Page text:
Blind’s Cane


The discovery of Pedro Nunes

Pedro Nunes was the chief-cosmographer of the kingdom, tutor of the princes D. Luis, D. Henrique and D. Duarte, and had some creative ideas about navigation which not always have been well received by those with the practical task of sailing. In his own words: “And I am so scrupulous mixing scientific terms and concepts with common rules of the art of sailing, which makes the sailors mock me (…)”.

This gap between the theoretical propositions of Pedro Nunes to navigation and the Portuguese sailors of the time, along with the comments of the latter, were surely subject of his reflection, as we can read in one of his writings: “I do know how badly pilots regard those who speak about India never having been there, and those who practice on the sea never having entered it (…)”

This conflict between the theoretical advances, that introduce new ideas, and the practice of navigation, is one of the issues addressed in Blind’s Cane. Deep within, these are the two faces of the same coin – the impetuous will which makes mankind progress.

This bias aside (between Pedro Nunes and the Portuguese practice of navigation), this mathematician was a mandatory reference in Europe throughout the XVIth and XVIIth centuries. With international correspondents and recognition, this “creative mathematician”, as some call him, and his ideas, travelled and influenced renascence’s Europe. This was another kind of navigation, the navigation of ideas, through which Pedro Nunes got himself noticed in science. And wrote his name on the moon.



Action begins in the XVIth century. European context is of renascence. The ancient Greek books are rediscovered and so are the world and life, based upon that knowledge. Together with this discovery of the past, Portugal and Spain are committed in discovering the future – they broaden frontiers.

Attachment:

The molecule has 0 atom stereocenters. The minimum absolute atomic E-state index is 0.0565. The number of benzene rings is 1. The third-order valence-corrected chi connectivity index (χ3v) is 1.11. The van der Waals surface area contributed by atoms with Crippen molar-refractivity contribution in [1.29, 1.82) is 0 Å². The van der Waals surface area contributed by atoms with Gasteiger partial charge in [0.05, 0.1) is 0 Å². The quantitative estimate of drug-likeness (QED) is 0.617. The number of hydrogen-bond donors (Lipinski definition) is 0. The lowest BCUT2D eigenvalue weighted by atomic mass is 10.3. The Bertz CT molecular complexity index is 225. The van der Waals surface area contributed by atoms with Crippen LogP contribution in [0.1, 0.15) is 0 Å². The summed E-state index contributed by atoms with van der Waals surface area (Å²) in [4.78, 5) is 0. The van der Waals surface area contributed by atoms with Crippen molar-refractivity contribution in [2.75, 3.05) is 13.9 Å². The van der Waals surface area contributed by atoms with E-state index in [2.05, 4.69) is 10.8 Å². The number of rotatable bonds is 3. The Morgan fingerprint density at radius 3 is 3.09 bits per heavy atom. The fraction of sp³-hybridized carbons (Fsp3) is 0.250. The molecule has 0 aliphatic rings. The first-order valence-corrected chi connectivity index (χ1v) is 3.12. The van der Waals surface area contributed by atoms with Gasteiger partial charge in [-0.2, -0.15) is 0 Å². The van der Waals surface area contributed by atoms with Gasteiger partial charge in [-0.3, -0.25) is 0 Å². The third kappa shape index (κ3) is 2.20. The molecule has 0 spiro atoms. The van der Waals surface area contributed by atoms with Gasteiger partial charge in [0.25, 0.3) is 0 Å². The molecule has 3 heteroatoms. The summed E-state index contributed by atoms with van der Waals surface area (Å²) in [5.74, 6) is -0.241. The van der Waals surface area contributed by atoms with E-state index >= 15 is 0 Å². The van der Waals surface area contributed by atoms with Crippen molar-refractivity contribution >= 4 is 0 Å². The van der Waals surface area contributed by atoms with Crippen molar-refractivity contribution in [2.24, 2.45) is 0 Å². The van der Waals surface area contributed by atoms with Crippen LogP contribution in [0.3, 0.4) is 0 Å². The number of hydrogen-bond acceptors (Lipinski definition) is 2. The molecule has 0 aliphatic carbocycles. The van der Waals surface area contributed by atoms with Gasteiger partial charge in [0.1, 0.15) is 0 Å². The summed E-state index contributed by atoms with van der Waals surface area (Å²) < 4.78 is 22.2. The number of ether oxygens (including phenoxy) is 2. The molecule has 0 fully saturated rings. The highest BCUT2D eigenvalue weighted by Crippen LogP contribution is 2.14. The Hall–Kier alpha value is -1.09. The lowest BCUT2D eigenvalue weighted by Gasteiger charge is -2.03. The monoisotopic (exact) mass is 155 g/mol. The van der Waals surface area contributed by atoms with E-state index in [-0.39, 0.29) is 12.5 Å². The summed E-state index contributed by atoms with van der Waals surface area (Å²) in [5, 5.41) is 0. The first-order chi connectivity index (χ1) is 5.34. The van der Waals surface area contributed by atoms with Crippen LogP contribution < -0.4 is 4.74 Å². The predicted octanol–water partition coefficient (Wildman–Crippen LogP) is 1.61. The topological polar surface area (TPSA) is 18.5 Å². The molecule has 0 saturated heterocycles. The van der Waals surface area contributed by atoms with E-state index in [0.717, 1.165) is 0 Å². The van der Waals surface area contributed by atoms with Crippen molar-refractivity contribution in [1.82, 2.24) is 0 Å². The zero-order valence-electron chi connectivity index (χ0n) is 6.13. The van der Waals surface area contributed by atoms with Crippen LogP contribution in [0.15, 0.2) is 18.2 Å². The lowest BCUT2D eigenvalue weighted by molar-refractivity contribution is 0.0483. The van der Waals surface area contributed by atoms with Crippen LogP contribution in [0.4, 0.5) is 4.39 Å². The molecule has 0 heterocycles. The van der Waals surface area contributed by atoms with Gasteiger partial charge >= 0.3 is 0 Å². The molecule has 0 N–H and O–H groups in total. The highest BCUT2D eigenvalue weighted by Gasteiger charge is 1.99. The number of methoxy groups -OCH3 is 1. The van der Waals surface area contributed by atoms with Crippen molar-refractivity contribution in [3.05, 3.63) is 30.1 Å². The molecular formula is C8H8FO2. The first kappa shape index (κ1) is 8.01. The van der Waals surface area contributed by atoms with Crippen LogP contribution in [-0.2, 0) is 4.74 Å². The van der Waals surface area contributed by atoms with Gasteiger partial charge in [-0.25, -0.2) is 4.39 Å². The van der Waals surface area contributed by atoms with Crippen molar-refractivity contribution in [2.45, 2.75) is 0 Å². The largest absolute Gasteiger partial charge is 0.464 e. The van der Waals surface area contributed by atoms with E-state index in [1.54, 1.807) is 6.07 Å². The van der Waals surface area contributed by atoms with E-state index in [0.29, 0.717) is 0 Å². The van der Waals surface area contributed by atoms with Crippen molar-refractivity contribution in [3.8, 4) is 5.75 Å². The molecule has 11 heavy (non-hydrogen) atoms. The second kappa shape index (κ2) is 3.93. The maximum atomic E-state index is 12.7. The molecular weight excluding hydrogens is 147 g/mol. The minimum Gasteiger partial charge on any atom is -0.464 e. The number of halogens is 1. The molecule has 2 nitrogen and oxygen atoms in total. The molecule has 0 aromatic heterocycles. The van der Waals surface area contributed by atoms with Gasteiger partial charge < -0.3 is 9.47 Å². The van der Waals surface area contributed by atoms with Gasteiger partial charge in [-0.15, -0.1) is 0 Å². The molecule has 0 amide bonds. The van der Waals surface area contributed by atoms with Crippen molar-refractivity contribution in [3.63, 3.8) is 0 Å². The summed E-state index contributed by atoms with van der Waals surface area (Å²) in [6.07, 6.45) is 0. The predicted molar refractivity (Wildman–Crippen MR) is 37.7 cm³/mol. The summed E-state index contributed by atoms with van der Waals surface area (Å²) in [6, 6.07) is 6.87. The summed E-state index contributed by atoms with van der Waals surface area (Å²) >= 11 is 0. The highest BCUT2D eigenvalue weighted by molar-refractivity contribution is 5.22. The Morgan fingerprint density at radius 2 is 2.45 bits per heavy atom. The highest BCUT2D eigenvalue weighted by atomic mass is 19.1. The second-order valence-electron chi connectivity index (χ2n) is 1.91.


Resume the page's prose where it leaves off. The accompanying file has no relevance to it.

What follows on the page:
The Portuguese mathematician holds in one hand the rope connected to classic antiquity, and in the other a rope connected to the discovery of new lands, new people, new cultures, and ties them in a knot. Unites the past with the future and theory with practice.

But that union is not peaceful…

Blind’s Cane – the discovery of Pedro Nunes premièred on November 18th, 2006 in Teatro Académico de Gil Vicente and was also presented on the 20th and the 21st. It was presented later in Aveiro, in Estaleiro Teatral, between December 6th and 8th.



Text and direction: Mário Montenegro | Direction assistant: Alexandre | Discussion and ideas: Alexandre, Anabela Fernandes, José Nunes, Mário Montenegro, Nelson Rodrigues, Pedro Andrade, Pedro Pires Pinto, Raquel Guerrero, Rui Capitão e Rui Simão | Performed by: Anabela Fernandes, José Nunes, Pedro Pires Pinto, Mário Montenegro e Raquel Guerrero | Stage design, costume, props and image: Pedro Andrade | Lighting: Rui Simão | Original soundtrack: Rui Capitão | Photography: Francisca Moreira | Hairstyling: Carlos Gago – Ilídio Design | Sewing: Fátima Lemos | Scientific consultant: Carlota Simões | Pre-production: Nelson Rodrigues | Executive production: Alexandre

Production: MARIONET 2006



Ministério da Cultura | Instituto das Artes | Teatro Académico de Gil Vicente | Reitoria da Universidade de Coimbra | M.A.F.I.A. – federação cultural de Coimbra | INATEL – delegação de Coimbra | Departamento de Matemática da F.C.T.U.C. | Ilídio Design – cabeleireiros | Carlo Viscontti – Aveiro | Ru( – rádio universidade de Coimbra



A.P.P.A.C.D.M., A.P.P.C. – N.R.C., Camaleão – Associação Cultural, Direcção Regional de Educação do Centro, EFÉMERO – Companhia de Teatro de Aveiro, Fátima Lemos, Maria João Feio, república “Rosa Luxemburgo”, R. Simão, Sociedade Portuguesa de Matemática, Teatro Nacional de S. João.